2010 Ural T 750

2010 Ural T 750 pictures, prices, information, and specifications.
MSRP
$9,999
Type
Touring
Insurance
Compare with the 2021 Ural GEO LE 2021 Ural GEO LE
Model Type
Touring
MSRP
$9,999
Dealers
Warranty
24
Insurance
Finance
Generic Type (Primary)
Touring
Manufacturer Country
Russia
Introduction Year
2010
Parent Company
Ural
Display Name
T 750
Year
2010
Make
Ural
Engine Type
Horizontally Opposed
Cylinders
2
Engine Stroke
4-Stroke
Horsepower (bhp/kW)
40 / 29.8
Horsepower RPM
5600
Torque (Ft Lbs/Nm)
38 / 52
Torque RPM
4000
Cooling
Air
Valves
4
Valves Per Cylinder
2
Valve Configuration
OHV
Bore (mm/in)
78 / 3.07
Stroke (mm/in)
78 / 3.07
Displacement (cc/ci)
749 / 45.7
Compression Ratio
8.6:1
Starter
Electric / Kick
Fuel Requirements
Premium
Fuel Type
Gas
Carburetion Brand
Keihin
Fuel Injector
No
Carburetor
Yes
Number Of Carburetors
2
Carburetor Size (mm)
22
Carburetion Type
Carburetor
Speed Governor
No
Transmission Type
Manual
Number Of Speeds
4
Overdrive
No
Primary Drive (Rear Wheel)
Shaft
Reverse
Yes
Wheels Composition
Steel
Tube / Tubeless
Tubed
Chromed
Yes
Front Wheel Diameter
19
Rear Wheel Diameter
19
Front Tire (Full Spec)
4 X 19
Rear Tire (Full Spec)
4 X 19
Spare Tire
Standard
Brake Brand Name
Brembo(R)
Front Brake Type
Disc
Rear Brake Type
Drum
Front Suspension Type
Leading Link Fork
Front Adjustable Fork Pre-Load
No
Front Adjustable Rebound Damping
No
Front Central Suspension Strut
No
Front Suspension Brand Name
Sachs
Steering Damper
Yes
Rear Suspension Type
Twin Sided Swing Arm
Rear Adjustable Shock / Spring Pre-Load
Yes
Rear Adjustable Rebound Damping
No
Number Rear Shock Absorbers
2
Rear Suspension Brand Name
Sachs
Rear Suspension Material
Steel
Air Adjustable
No
Steering Control
Handlebar
Length (ft)
8.47
Width (in/mm)
66.9 / 1700
Height (in/mm)
43.3 / 1100
Wheelbase (in/mm)
58 / 1470
Ground Clearance (in/mm)
4.9 / 125
Length (ft/ft)
8
Length (ft/in)
5.6
Dry Weight (lbs/kg)
705 / 320
GVWR (lbs/kgs)
1344 / 609.6
Fuel Capacity (gal/l)
5 / 19
Fuel Capacity Reserve (gal/l)
0.5 / 2
Engine Displacement to Weight (cc)
1.09
Seat Type
Two-Piece
Adjustable
No
Seat Material
Vinyl
Seat Location
Driver / Passenger / Sidecar
Folding
No
Seat Height (in/mm)
32 / 813
Number Of Seats
3
Grab Rail or Strap
Standard
Detachable
No
Frame
Steel
Hand Grips
Standard
Foot Peg Location
Driver and Passenger
Adjustable
No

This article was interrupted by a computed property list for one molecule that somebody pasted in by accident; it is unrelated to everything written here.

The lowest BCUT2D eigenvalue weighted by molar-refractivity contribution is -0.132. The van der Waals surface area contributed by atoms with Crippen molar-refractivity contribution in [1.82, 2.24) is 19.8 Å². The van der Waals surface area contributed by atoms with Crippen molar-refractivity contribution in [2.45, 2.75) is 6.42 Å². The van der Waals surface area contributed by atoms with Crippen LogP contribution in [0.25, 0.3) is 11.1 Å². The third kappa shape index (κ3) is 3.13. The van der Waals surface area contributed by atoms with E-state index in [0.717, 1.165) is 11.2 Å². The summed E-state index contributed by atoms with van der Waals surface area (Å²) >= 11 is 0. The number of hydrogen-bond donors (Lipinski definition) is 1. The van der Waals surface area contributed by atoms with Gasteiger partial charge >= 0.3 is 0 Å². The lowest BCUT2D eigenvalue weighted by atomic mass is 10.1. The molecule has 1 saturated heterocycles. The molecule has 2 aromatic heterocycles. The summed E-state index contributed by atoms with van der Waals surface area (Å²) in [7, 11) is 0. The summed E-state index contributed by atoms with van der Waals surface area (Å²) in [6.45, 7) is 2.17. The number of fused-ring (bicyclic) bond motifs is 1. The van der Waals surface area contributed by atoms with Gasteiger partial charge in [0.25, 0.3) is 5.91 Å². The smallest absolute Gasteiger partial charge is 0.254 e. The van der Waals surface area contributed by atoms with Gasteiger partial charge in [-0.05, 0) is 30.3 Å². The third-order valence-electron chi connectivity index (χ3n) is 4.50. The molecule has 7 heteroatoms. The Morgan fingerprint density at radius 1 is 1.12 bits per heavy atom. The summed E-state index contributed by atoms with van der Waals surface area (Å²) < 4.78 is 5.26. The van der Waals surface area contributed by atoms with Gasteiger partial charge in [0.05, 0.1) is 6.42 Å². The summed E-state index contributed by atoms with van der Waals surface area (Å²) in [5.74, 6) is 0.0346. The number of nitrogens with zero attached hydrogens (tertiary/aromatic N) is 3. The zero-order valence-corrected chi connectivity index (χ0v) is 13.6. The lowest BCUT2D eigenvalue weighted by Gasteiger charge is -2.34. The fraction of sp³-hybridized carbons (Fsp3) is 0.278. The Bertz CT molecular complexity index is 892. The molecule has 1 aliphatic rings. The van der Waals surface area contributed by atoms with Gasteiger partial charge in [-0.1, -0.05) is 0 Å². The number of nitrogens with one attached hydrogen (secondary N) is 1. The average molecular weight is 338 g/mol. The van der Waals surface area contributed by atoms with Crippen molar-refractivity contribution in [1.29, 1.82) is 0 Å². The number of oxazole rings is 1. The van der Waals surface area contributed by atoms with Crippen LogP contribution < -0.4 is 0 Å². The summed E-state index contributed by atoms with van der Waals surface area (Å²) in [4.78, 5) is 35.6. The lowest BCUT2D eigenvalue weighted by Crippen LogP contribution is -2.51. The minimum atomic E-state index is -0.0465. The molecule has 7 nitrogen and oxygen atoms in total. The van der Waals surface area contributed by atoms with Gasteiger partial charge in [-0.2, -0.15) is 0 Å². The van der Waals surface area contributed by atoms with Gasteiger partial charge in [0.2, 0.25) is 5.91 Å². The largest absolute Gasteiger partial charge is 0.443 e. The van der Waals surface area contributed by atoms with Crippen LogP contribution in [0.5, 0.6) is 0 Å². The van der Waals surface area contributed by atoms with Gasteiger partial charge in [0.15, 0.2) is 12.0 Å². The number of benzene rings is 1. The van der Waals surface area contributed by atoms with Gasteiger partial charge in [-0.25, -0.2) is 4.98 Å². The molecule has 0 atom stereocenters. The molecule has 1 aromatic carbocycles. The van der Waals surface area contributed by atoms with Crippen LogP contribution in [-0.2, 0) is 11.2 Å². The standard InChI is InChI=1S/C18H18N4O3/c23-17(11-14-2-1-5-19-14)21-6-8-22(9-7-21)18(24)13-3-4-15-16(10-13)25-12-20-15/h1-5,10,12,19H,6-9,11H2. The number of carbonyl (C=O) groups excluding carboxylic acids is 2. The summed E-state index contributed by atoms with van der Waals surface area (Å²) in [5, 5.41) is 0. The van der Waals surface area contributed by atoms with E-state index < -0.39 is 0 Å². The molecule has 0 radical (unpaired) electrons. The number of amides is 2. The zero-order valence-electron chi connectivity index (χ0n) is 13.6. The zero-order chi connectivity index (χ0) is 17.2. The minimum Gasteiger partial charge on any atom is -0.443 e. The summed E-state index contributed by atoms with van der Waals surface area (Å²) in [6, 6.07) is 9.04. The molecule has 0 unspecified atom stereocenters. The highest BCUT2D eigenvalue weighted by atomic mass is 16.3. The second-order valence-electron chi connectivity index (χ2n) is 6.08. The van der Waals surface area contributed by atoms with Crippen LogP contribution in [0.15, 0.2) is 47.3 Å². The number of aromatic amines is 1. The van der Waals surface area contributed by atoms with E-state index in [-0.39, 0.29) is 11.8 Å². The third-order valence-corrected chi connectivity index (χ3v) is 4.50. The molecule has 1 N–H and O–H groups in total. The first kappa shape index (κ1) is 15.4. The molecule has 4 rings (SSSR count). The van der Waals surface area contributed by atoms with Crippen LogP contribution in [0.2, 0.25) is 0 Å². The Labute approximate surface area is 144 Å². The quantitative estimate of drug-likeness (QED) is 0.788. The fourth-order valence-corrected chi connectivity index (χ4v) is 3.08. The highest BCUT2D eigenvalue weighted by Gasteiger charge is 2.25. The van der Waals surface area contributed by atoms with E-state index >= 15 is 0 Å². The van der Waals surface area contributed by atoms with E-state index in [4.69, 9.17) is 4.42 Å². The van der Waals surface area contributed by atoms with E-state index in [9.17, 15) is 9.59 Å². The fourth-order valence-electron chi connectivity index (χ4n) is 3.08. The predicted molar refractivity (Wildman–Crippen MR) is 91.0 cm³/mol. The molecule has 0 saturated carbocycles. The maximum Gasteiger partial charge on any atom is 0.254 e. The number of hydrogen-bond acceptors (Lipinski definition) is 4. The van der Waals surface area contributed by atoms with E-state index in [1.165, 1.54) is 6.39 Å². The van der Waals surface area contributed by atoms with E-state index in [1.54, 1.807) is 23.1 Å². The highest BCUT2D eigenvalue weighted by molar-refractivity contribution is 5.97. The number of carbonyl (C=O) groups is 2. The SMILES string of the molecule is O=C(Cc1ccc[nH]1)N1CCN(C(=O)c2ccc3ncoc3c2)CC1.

Chain Guard
No
Engine Case Guard
Yes
Fork Guards
No
Saddle Bag Guard
No
Tank Guard
No
Hand Guards
No
Brush Guard
No
Heel Guards
No
Exterior Covers
Standard
Front Fender
Standard
Front Fender Rail
Standard
Rear Fender
Standard
Top Crown
Standard
Handlebars
Standard
License Plate
Standard
Trip Odometer
Standard
Speedometer
Standard
Warranty (Months/Condition)
24 / Limited
Battery Warranty (Months)
0
Metallic
No
Adjustable Levers
Standard
Folding
Yes
Helmet Storage
Standard
Sidecar Rear Rack
Standard
Sidecar Trunk
Standard
Headlight Mounts
Standard
Halogen Headlight (s)
Standard
Headlight (s)
Standard
Light Type
Halogen
User Reviews
1 review
  • 2010 Ural-T, a realistic owners' review...
    By  (I am an Owner) on Dec 17, 2010

    Greetings,

    After over 40 years of riding various motorcycles, with and without sidecars, and after extended research of the Ural, I finally felt confident in their quality to purchase a 2010 Ural-T.

    I've tracked the development of these rigs since 1989, when I first viewed one ...

    You can read about the latest improvements to these machines in other reviews. The fact Ural has incorporated many "proven" components and improved the overall production of these rigs speaks very positively. With that said, there are some factors any potential buyer should consider.

    The Ural boxer engine runs quite well, considering the dated design. If you are willing to learn how to perform your own routine maintenance(fluid changes, carburator balancing and valve adjustments), you will be fine. Ural has a CD which explains routine maintenance quite well.

    You should also consider the Ural limitations in performance; again, this is directly related to the 1939 design. I've taken the time to carefully perform the "break-in" according to factory requirements. Slow and easy the first 1000kms/600miles. After the first service(recommended to be performed by the dealership), you are able to ride the rig more aggressively. However, it's important to explain, you are still basically working all the moving parts so they "seat" properly. The more you ride your rig, the better is shifts and runs.

    The overall comfort level is somewhat difficult to quantify. I'm 6'1" at 230 pounds. I found the tractor style seat to be comfortable enough, yet too low and too close to the fuel tank. I installed two short lengths of 1X1 inch holed box tubing which allowed me to move the seat up an inch, and back about an inch and a half. I'm in a more ergonomically relaxed riding position now. Possibly the stepped bench seat would be better?